Spud – Hi Daisy, what do you know about yew trees?
Daisy – You trees? or Ewe trees?
Spud – NO Yew trees
Daisy – Well, quite a lot of them grow on The South Downs and they are dark green and often there are deer hiding in the woods which are great fun to chase.
Spud – Yes, Daisy, that is all very well but did you know that most parts of this evergreen tree are poisonous and the leaves are the most poisonous part. In fact the Latin name of the yew tree is Taxus baccata and in many European languages this tree’s name is derived from this Latin term which is from the same root as toxic, so don’t you go eating any part of it.
Daisy – don’t worry Spud I will steer well clear. Like you, I prefer cheese!
Spud – OOH Daisy don’t take me off topic, you know how easily I can be diverted by the very mention of cheese!
So back to the yew trees…….they are one of the longest living plants in Europe with some specimens living for thousands of years. Just imagine that. It is impossible to determine their age accurately as they often become hollow in the centre which is fun for the kids to hide in (if a bit full of cobwebs and spiders) but it means there are no rings to count so you can’t tell its age.
Daisy – what? You can tell how old a tree is by counting the rings?
Spud – yes, if you cut down a tree you can count each year of growth which shows as a ring in the trunk.
Daisy – but if you cut it down it will be dead!
Spud – yes that is a bit of an issue.
Spud – Have you seen the properties that Wilson Hill are currently marketing with really ancient yews in their gardens? There is Robins Bottom Cottage, a delightful cottage which was originally the home of a forester and it has a wonderful, large old yew tree in the garden and then there is Badgers, once called Yew Tree Cottage. Whilst it was called Yew Tree Cottage it was owned by the American art collector Peggy Guggenheim and she wrote about the house, garden and the yew tree in her book ‘Out of this Century’. Apparently she had the top of the tree removed as it was a fire hazard and although this seems like an almost criminal act, it may well have saved the life of the tree in the long run as when the great storm of 1987 struck the south of England this majestic yew was mercifully unaffected unlike many others. This may have been partially due to the reduced weight of the canopy.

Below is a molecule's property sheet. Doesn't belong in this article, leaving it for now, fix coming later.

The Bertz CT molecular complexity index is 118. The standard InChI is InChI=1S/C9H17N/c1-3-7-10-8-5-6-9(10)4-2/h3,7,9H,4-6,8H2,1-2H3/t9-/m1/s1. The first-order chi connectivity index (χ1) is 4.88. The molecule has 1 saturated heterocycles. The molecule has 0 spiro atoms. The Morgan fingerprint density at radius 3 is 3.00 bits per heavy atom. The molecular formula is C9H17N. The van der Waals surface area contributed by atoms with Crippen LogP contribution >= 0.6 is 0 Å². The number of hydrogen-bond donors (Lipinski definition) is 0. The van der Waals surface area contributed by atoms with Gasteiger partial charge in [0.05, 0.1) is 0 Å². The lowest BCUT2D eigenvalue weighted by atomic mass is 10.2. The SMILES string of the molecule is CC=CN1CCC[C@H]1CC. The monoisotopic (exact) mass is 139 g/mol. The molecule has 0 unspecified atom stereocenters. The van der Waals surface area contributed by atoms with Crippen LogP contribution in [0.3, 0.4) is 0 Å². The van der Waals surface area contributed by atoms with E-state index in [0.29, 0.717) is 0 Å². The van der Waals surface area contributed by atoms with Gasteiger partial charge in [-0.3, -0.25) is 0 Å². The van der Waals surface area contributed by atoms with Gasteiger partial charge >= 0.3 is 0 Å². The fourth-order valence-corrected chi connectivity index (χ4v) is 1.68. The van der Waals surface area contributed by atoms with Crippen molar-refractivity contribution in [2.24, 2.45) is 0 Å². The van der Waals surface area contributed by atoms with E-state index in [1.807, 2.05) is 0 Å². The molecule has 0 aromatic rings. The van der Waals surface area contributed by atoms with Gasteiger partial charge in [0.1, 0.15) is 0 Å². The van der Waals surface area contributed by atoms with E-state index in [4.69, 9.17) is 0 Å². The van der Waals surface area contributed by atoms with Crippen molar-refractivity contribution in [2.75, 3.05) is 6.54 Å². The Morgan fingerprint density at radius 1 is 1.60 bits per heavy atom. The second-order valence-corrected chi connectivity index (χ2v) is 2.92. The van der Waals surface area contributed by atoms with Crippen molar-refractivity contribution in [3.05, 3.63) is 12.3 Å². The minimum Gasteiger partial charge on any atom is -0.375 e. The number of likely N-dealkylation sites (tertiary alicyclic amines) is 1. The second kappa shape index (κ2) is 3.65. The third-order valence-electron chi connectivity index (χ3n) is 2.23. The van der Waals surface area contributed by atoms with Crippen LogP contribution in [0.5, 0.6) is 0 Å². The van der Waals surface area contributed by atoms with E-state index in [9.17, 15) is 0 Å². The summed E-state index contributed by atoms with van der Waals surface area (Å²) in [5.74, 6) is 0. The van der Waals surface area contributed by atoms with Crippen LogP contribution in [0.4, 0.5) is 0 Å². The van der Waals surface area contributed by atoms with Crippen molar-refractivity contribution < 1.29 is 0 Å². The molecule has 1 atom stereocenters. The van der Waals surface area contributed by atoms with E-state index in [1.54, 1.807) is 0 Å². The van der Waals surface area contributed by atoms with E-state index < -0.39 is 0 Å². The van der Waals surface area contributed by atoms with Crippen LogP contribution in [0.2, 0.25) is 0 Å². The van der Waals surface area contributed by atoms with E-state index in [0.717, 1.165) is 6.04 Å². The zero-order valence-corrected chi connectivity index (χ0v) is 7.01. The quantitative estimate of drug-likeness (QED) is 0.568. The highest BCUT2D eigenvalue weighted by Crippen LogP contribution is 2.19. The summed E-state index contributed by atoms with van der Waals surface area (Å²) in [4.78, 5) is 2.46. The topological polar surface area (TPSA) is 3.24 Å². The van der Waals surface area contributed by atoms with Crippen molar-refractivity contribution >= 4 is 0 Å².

We believe that this may well be the largest garden yew tree in Sussex. It is likely to be 1000 years old or more and could have been planted as a border marker given its proximity to the Hampshire/West Sussex border.
Daisy – 1000 years – wow that is really old!
Spud – It really is – one of the reasons these trees can live for so long is that they can grow new shoots if they get cut or damaged. The yew is often associated with churchyards and one of the theories for why this might be is associated with its long life, people thought it was suggestive of eternity or the alternative view is that being poisonous they were seen as trees of death. A third explanation and a more practical one, is that they were planted to deter farmers and drovers from allowing their animals to graze around graves. Also conifers were sometimes seen as sacred because they never lost their green.
Spud – loads Daisy – It can be used as a medicine, one of the ingredients in a cancer treatment can be synthesized from the extracts of the leaves of the yew, which is quite surprising given that it is all poisonous.
And yew is among the hardest of the soft woods and is easy to work although it is often has knots and can be twisted so there can be a lot of waste. Yew wood is particularly good for making longbows and both the heartwood and sapwood are used as the sapwood resists stretching and the heartwood resists compression so together they increase the strength and efficiency of the bow.
As demand was so high there was a shortage of yew, people were allowed to make practice bows out of alternative woods such as ash and hazel. Also yew was a prized wood for lute construction. Today the yew is widely used in landscaping for hedges and in topiary as you can see from this photograph of The Petersfield Physic Garden.
Daisy – Well that is very interesting Spud and if you wanted to see lots of examples of these, there is a wonderful yew woodland, in fact the largest yew woodland in Europe in West Sussex at the Kingley Vale National Nature Reserve. It is great fun and there are some excellent views you can enjoy, well I can’t really because my legs are too short but from the top of the Downs you can see Chichester Harbour and all the way to the Isle of Wight.
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